You should now have a bower_components folder therein with the primer-css and octicons child directories. Time to make changes to the settings file so as to use these assets in our templates.

Change the Templates section of the settings as follows:

        'BACKEND': 'django.template.backends.django.DjangoTemplates',
        'DIRS': ['templates'],
        'APP_DIRS': True,
        'OPTIONS': {
            'context_processors': [

Add the following for the STATIC to comply

STATIC_ROOT = os.path.join(BASE_DIR, 'static')

# Django Pipeline


PIPELINE_CSS_COMPRESSOR = 'pipeline.compressors.yuglify.YuglifyCompressor'

        'yokogao': {
            'source_filenames': (
            'output_filename': 'css/yokogao.css',
            'extra_context': {
                'media': 'screen,projection',

Great, the settings are looking good, the stars should be aligned, time to collect our compressed static.

python collectstatic

The output is long but at the bottom, you should have something similar to this at the bottom:

62 static files copied to '/Users/raybesiga/Projects/gitit/static', 64 post-processed.

We shall now proceed to use the static in our templates. Change directory to the templates folder and create a base.html file. Mine looks something like this:

{% load pipeline %}
<!DOCTYPE html>  
<html lang="en">  
    <meta charset="utf-8">
    <title>{% block title %}Build with the Github API{% endblock %}</title>
    <meta name="viewport" content="width=device-width, initial-scale=1.0">
    <meta name="description" content="Building with the Github API">
    <meta name="author" content="Ray Besiga">

    <!-- Styles -->
    {% stylesheet 'yokogao' %}
    <div class="container">
      {% block content %}

      {% endblock %}
    <!-- Javascript -->
    {% block extra_scripts %}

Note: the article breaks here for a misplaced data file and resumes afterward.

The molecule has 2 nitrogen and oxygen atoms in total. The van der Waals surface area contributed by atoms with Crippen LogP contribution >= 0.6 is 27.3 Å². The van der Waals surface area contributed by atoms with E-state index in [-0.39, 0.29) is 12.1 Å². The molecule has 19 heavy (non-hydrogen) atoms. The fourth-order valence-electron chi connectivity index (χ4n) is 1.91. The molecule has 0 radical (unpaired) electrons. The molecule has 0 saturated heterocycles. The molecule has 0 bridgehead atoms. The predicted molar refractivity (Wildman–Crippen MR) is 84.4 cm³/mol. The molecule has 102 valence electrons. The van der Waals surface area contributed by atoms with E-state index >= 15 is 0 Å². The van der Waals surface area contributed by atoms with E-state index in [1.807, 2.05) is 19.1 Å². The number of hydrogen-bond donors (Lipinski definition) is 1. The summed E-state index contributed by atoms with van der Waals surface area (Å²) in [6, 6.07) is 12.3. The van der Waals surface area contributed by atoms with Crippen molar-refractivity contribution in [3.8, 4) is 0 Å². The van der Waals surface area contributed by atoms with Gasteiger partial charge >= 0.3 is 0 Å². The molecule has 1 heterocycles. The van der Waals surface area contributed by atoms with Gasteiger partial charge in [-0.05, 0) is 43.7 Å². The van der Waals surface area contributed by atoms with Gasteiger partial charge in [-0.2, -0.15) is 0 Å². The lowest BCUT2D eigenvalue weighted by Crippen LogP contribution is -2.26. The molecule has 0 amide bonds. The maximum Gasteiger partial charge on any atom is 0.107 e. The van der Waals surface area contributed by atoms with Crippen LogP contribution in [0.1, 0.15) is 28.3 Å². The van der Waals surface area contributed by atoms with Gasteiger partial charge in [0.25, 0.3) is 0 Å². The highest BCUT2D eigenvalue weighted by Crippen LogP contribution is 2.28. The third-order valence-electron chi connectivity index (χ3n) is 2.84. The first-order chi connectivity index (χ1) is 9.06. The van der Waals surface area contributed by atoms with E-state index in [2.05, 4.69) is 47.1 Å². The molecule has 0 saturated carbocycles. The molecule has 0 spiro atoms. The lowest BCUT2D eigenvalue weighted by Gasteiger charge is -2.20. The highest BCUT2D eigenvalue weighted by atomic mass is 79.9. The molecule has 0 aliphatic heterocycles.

{% endblock %}


Please note that we include {% load pipeline %} at the top and then use {% stylesheet 'yokogao' %} for the output stylesheet.

We shall proceed to create the templates folder and the index.html file for the app within the yokogao folder.

$ mkdir yokogao/templates/yokogao
$ cd yokogao/templates/yokogao
$ touch index.html

Before we can show data in the index.html file, we need to get the context data within the views file. Let is make those changes to our yokogao/ file.

from django.shortcuts import render, HttpResponse
import requests

def index(request):
    yoko = requests.get('')
    lisht = []
    cleanedData = []
    yokogaoData = {}
    for data in lisht:
        yokogaoData['name'] = data['name']
        yokogaoData['blog'] = data['blog']
        yokogaoData['email'] = data['email']
        yokogaoData['public_gists'] = data['public_gists']
        yokogaoData['public_repos'] = data['public_repos']
        yokogaoData['avatar_url'] = data['avatar_url']
        yokogaoData['followers'] = data['followers']
        yokogaoData['following'] = data['following']
        yokogaoData['location'] = data['location']
        yokogaoData['created_at'] = data['created_at']
        yokogaoData['updated_at'] = data['updated_at']
    return render(request, 'yokogao/index.html', {'data': yokogaoData})

Then edit the index.html file

{% extends "base.html" %}

{% block title %} Github Yokogao {% endblock %}

{% block content %}

<div class="columns centered">
    <div class="one-third column centered">
        <h3>Basic Django app with the Github API</h3>

<div class="columns">
  <div class="one-third column centered">
    <img class="avatar" src="{{ data.avatar_url }}" width="300" height="300" style="border-radius: 50%;">
  <div class="one-third column centered">
  <div class="one-third column centered">
        <nav class="menu">
            <a class="menu-item" href="#">
            <span class="octicon octicon-person"></span>
            {{ }}
          <a class="menu-item" href="#">
            <span class="octicon octicon-location"></span>
            {{ data.location }}
          <a class="menu-item" href="#">
            <span class="octicon octicon-list-ordered"></span>
            <span class="counter">{{ data.public_repos }}</span>
            Public Repos
          <a class="menu-item" href="#">
            <span class="octicon octicon-bookmark" ></span>
            <span class="counter">{{ data.followers }}</span>
          <a class="menu-item" href="#">
            <span class="octicon octicon-eye"></span>
            <span class="counter">{{ data.following }}</span>
          <a class="menu-item " href="{{ }}" target="_blank">
            <span class="octicon octicon-globe"></span>
            Website: {{ }}

<div clas="columns">
    <div class="one-third column centered">
        <h4>Built with <span class="octicon octicon-heart" ></span> using the Github API and Primer</h4>

{% endblock %}

Now if you run your server, you should have the browser showing your yokogao on the index page.

Create a local settings file

The project has been updated a couple of times, make sure to add the following to your local settings

GITHUB_USER = 'your_github_username'
DEBUG = True